Queen City Productions is proud to present:
Hot Mulligan, Heart Attack Man, Jetty Bones
1627 Prospect St.
Indianapolis, IN, 46203
This event is all ages
For HOMESAFE, progression begins with a nod to the past.
On One, their debut LP for Pure Noise Records, the band dug deep into their ’90s rock influences, marrying
high-octane guitar riffs with buoyant choruses and threadbare attitude that demands listeners’ attention.
The result is an album that stands up squarely to the sound of right now but shines
with an aura of timelessness, one that effortlessly pays tribute to bands like Foo Fighters and Third Eye Blind without appearing regressive. It’s a musical style the Chicagoland band—vocalist/guitarist Ryan Rumchaks, vocalist/bassist Tyler Albertson, drummer Emanuel Duran and guitarist Joe
Colesby—have forged through years of relentless touring alongside acts like State Champs and Knuckle Puck (for whom Rumchaks plays bass) and past releases
(2014’s Homesafe, 2015’s Inside Your Head and 2016’s Evermore), but it’s never
been as calibrated as it is on One.
“We were 17 and 18 when we started the band,” Rumchaks explains. “We’ve just
grown so much as people, and that reflects in the music we’re writing.”
“When we first started touring, it was a really big growing experience,” Albertson
adds. “This record shows us having seen a lot of the world and starting to form a lot
of views about it. I think our old music was more homebody.”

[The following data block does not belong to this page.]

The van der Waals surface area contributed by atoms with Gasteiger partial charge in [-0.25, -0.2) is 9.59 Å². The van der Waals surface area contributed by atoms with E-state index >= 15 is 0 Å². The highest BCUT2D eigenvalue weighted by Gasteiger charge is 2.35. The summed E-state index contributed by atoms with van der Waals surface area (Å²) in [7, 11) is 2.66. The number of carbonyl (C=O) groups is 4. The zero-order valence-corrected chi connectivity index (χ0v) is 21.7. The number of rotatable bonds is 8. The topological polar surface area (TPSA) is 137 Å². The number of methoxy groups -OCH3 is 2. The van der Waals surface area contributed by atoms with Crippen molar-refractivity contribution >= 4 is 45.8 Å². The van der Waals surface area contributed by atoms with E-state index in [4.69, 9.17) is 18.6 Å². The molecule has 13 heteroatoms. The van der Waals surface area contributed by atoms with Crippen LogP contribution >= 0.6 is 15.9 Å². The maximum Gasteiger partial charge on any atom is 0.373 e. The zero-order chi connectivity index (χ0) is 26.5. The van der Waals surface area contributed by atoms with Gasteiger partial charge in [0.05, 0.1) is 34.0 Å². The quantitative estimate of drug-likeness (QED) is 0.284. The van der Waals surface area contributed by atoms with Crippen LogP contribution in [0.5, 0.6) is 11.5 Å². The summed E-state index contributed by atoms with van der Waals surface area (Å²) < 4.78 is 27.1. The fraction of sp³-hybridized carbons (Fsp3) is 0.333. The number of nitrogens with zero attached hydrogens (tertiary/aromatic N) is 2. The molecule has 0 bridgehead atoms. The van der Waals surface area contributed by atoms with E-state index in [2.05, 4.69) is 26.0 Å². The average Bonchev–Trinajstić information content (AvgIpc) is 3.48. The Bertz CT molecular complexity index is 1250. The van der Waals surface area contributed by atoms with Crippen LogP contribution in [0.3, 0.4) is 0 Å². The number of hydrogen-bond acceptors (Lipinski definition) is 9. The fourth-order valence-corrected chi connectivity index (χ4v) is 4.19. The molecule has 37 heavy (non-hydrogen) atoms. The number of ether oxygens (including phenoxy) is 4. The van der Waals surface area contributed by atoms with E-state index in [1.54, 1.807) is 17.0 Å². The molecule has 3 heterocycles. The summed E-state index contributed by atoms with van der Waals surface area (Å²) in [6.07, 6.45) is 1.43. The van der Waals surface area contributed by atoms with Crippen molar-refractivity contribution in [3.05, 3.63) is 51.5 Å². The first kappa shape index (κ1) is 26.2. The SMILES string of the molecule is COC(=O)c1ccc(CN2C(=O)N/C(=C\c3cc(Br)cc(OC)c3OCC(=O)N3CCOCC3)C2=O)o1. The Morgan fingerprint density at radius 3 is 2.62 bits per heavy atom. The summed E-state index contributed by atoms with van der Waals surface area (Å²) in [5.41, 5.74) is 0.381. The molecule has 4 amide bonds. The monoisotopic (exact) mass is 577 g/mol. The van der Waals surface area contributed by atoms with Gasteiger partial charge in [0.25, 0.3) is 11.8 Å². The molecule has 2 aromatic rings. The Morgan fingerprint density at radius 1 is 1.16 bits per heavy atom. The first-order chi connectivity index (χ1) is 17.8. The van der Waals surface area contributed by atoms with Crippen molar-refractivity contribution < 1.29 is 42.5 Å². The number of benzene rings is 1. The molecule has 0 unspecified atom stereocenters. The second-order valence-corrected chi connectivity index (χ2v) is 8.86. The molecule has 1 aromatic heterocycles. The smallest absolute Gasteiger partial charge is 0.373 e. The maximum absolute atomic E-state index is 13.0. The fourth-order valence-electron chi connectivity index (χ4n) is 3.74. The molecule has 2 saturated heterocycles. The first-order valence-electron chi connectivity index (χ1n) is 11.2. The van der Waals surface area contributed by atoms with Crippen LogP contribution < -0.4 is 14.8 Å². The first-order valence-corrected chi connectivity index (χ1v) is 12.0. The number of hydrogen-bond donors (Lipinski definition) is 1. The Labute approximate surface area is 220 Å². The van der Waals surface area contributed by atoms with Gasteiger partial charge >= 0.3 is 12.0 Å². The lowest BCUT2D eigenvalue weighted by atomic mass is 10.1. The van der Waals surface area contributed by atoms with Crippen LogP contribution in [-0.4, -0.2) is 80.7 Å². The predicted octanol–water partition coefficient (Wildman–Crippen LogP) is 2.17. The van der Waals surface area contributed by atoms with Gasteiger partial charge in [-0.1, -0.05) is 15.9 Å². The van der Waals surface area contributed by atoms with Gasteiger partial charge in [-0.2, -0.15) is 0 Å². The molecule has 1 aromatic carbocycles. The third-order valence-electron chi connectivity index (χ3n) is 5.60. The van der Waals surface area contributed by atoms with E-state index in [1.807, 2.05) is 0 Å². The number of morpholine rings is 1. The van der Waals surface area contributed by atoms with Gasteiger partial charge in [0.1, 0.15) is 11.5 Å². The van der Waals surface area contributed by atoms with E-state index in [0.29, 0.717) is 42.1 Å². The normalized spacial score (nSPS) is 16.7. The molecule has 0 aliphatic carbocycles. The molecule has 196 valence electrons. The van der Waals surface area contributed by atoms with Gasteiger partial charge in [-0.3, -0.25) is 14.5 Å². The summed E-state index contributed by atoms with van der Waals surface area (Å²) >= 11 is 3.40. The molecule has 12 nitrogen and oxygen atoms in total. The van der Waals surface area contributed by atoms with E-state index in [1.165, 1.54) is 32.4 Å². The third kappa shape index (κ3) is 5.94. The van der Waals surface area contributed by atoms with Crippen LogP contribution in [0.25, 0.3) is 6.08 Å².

Indeed, there’s a great big world out there beyond the Chicago suburbs, where the
group of high school friends began jamming in basements and garages in 2014. The
band’s expanded perspective shines on songs like the fiery political salvos “Sadistic
Society” and “Suits and Ties,” the sound of Homesafe finding their voice about the
world at large and, more importantly, not being afraid to use it. These moments are
later balanced by One’s more personal entries—like the breezy “Vanilla-Scented
Laser Beams” and sprawling ballad “Sideways Sleeper.”
In the end, balance is integral to the songs on One. It’s been a busy four years for
Homesafe, and with all the miles logged and fans gained come hearty doses of
reality: homesickness, self-doubt, a longing to make sense of the world at large. But
One isn’t afraid to wrestle with those topics, knowing the resolve to confront
uncertainty is always stronger than doubt itself.
“As young adults finding our place in society, we’re looking for ways to cope with
everything going on and looking for a sense of understanding,” Albertson says. “On a
small level, that’s personal relationships—broadening out to the way we see the
world around us. The world has changed so much in the past two years, more than
any of us have ever seen.”
Michigan’s upper peninsula is trapped under what seems like permafrost for most of the year. This chilling effect makes the landmass more comfortable with stationary lives rather than lives spent outside its natural sprawl. Hot Mulligan may have been born in this green giant, but they escaped its clutches shortly after high school to beat pavement and their own neuroses-at the same time.
Since 2014, the five-piece has gained ground for their earnest approach to songwriting, melding together the ferocious riffs of pop punk’s latest wave with the tenacious vulnerability of indie rock. The marriage is one shared by many bands, but on Opportunities - their latest EP earning a re-release via No Sleep Records - the courtship entangles itself in new territories, mostly in those characterized by cavernous percussion, hooks so buoyant they bob up and down, and guitar and synth interplay that belong to a much older, bolder band.
The future is full of other excuses to keep moving, and for Hot Mulligan, they’re easily jumping at the chance to speed up.